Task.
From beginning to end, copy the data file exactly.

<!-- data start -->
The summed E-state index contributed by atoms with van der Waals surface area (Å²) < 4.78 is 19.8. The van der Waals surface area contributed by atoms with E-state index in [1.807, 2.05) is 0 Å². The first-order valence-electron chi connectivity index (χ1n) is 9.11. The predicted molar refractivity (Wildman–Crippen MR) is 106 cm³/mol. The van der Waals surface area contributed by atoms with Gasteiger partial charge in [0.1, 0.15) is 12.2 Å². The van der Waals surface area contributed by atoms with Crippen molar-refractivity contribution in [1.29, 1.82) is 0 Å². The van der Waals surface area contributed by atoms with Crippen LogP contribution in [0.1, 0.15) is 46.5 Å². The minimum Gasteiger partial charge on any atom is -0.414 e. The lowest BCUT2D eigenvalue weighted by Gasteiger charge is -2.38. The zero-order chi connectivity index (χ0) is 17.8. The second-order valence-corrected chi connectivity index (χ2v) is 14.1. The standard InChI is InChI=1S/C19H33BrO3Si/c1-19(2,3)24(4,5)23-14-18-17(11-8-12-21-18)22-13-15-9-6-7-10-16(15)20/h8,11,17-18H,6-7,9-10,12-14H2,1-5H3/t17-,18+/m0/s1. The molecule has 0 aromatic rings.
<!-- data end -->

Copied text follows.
The summed E-state index contributed by atoms with van der Waals surface area (Å²) < 4.78 is 19.8. The van der Waals surface area contributed by atoms with E-state index in [1.807, 2.05) is 0 Å². The first-order valence-electron chi connectivity index (χ1n) is 9.11. The predicted molar refractivity (Wildman–Crippen MR) is 106 cm³/mol. The van der Waals surface area contributed by atoms with Gasteiger partial charge in [0.1, 0.15) is 12.2 Å². The van der Waals surface area contributed by atoms with Crippen molar-refractivity contribution in [1.29, 1.82) is 0 Å². The van der Waals surface area contributed by atoms with Crippen LogP contribution in [0.1, 0.15) is 46.5 Å². The minimum Gasteiger partial charge on any atom is -0.414 e. The lowest BCUT2D eigenvalue weighted by Gasteiger charge is -2.38. The zero-order chi connectivity index (χ0) is 17.8. The second-order valence-corrected chi connectivity index (χ2v) is 14.1. The standard InChI is InChI=1S/C19H33BrO3Si/c1-19(2,3)24(4,5)23-14-18-17(11-8-12-21-18)22-13-15-9-6-7-10-16(15)20/h8,11,17-18H,6-7,9-10,12-14H2,1-5H3/t17-,18+/m0/s1. The molecule has 0 aromatic rings.